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NEW YORK — Natalia Allen, co-winner of this year’s Parsons School of Design’s Designer of the Year Award, wants to create fashion that goes from the board to the boardroom.

“I love the idea of a quick-drying and antibacterial top you can surf in in the morning, then pair with a skirt after and just go to work,” said the 21-year-old Santa Cruz, Calif., surfer who grew up swimming the waters of neighborhood beaches.

She enrolled in UCLA’s pre-med program but then changed her mind and ventured into design. The scientist bug remained, however — it’s the technical part she finds most interesting, such as incorporating the latest in textile engineering into her creations.

“I want to propel the evolution of fashion through intelligent design,” she said, alluding to clothing’s high tech properties.

Allen’s senior project collection, Smhart Gear, features UV-resistant and specially laminated fabrics, as well as seamless and laser-cut garments. Many of the looks in the line marry the functional with the fashionable, such as a white bomber jacket made of nylon ripstop that’s lined in white duchess silk satin coated in Teflon.

Another key piece, a rash guard — the top used to protect surfers from rashes received from the wax used on their boards — is designed using a soft, quick-drying, water-repellent microfiber and features a higher neck to protect more of the skin and reduced seams for less friction and drag. All this with a sophisticated look.

“I want to create intrinsically beautiful objects using intrinsically beautiful materials to improve the form via innovation in materials,” she said.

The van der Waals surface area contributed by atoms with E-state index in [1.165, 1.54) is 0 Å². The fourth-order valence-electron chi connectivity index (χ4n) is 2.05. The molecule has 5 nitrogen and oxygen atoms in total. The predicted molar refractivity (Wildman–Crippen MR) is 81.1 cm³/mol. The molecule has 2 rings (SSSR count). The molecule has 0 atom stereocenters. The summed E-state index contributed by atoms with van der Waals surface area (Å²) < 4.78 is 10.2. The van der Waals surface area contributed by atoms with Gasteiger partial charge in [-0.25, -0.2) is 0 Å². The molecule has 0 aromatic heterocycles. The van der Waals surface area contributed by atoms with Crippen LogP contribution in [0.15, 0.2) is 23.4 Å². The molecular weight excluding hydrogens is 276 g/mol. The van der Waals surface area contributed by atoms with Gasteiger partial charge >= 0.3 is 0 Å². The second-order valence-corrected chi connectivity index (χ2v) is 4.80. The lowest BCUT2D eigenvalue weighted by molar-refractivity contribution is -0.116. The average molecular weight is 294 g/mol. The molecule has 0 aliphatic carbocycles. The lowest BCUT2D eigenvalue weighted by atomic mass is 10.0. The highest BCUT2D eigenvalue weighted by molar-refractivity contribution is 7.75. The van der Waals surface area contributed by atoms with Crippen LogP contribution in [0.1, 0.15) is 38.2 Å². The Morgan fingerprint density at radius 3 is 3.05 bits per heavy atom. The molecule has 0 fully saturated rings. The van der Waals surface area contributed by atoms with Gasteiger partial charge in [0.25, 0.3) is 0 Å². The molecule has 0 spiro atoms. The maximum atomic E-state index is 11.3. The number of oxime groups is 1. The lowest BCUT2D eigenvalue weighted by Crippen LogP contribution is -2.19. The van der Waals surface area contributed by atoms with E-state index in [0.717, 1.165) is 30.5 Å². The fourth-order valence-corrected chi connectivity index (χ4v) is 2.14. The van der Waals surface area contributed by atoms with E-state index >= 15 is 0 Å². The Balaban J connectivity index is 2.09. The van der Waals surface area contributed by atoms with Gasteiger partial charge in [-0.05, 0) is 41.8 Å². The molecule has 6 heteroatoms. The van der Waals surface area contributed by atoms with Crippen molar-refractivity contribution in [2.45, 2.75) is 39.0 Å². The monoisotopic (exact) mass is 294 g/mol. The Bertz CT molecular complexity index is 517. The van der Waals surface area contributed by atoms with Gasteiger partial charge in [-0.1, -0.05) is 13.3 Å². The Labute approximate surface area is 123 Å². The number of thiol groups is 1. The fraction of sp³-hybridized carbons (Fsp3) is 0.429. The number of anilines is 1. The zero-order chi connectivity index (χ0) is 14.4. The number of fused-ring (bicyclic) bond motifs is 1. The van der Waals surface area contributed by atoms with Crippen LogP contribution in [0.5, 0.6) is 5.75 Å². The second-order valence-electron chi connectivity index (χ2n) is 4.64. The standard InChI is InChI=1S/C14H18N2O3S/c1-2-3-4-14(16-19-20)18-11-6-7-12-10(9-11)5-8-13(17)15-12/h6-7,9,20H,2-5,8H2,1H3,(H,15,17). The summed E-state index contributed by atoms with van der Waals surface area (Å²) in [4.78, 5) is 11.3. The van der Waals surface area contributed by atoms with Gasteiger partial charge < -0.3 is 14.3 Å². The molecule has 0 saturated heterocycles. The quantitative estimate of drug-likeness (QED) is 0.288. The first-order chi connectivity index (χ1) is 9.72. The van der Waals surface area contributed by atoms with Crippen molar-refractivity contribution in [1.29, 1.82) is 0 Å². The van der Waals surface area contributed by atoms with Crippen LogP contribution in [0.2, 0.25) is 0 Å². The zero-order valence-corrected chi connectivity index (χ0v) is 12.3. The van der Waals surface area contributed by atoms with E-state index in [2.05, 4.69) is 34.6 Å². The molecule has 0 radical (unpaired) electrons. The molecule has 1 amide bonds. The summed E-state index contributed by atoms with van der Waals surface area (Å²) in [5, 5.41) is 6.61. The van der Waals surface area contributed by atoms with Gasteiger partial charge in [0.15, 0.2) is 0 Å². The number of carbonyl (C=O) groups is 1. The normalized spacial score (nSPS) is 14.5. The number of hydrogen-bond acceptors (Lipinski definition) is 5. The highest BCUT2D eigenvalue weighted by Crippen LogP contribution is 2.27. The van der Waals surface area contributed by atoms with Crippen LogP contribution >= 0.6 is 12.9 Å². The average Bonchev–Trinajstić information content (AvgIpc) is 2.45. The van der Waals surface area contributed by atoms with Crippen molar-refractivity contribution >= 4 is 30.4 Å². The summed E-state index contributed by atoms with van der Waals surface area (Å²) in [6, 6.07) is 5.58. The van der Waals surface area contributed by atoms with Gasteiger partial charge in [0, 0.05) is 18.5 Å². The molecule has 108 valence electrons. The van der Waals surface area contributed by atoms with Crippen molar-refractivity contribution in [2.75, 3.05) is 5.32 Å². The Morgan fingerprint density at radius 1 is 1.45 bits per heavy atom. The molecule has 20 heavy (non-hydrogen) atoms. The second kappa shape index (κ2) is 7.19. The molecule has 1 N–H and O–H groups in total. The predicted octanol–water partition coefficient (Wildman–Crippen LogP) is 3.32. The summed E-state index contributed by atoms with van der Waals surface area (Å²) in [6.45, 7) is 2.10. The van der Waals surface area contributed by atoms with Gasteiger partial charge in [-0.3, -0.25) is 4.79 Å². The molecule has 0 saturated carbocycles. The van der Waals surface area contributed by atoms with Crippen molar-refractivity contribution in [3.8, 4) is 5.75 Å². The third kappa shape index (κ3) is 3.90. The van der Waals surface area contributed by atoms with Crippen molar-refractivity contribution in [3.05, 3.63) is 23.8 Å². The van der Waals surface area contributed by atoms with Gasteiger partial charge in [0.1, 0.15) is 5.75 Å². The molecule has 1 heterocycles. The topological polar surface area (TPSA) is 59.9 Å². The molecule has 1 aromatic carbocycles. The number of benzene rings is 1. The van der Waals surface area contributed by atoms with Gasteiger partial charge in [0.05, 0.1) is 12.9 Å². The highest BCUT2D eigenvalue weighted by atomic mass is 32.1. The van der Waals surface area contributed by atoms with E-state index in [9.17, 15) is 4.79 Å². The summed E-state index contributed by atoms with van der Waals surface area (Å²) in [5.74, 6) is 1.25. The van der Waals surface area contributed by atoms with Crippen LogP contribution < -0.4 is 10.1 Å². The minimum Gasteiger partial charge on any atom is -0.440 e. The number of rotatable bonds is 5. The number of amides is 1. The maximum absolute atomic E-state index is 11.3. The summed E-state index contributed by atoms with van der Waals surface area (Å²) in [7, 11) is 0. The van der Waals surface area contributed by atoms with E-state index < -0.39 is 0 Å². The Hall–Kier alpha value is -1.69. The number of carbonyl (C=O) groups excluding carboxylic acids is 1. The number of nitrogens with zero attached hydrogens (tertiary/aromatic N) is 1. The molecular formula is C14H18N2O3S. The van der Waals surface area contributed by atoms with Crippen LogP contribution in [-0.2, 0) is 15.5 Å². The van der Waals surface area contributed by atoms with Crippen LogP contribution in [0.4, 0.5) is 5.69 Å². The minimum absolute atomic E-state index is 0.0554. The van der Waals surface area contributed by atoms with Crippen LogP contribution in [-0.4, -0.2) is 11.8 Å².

That ethos extends beyond apparel. Also included in the line is a wireless, interactive surfboard that keeps surfers in touch with each other. It also accesses a range of wireless networks including 3G, Wi Fi, GPS and Blue Tooth and can provide important oceanographic information, among other data. Allen also created video sunglasses that are integrated with a camera that can record for up to 24 hours. The footage can then all be downloaded into a computer.

Some believe she’s set to change the world of both high fashion and active apparel.

This story first appeared in the September 7, 2004 issue of WWD. Subscribe Today.

“She has the widest potential of any student I’ve ever seen,” said Dean Stadel, a professor at Parsons for more than 15 years. “Her approach is creativity to the extreme. She’s enormously innovative, yet firmly based in the real world, which is so important.”

Since graduating, Allen has been a consultant for Friction Free Technologies — a company that has patented a molecular-weight silicone technology that makes fabric less abrasive on the skin — where she has worked with clients such as Nike and Champion. She has been instrumental in getting the word out by talking to companies about two of the firm’s latest offerings: Smart Cotton, a cotton that uses the technology — “It’s a natural fiber, but performs like a synthetic” — and Invisible Armor, a layered fabric that also uses the technology to create a kind of armor that diverts an impact into multiple areas, helping to guard against injury and abrasion.

“My initial reaction to her was that she was incredibly put together for someone her age,” said Robert Gunn, founder and chief executive officer of Friction Free.

In addition to helping current clients understand how to work with the technology, Allen is bringing it to surf, skate and snowboarding companies, he added. Allen is also instrumental in the introduction of luminescent and reflective products at the company.

“It’s hard to believe she’s just out of school,” he added. “She’s so focused on what she wants and is willing to work hard to get it.”

— Daniela Gilbert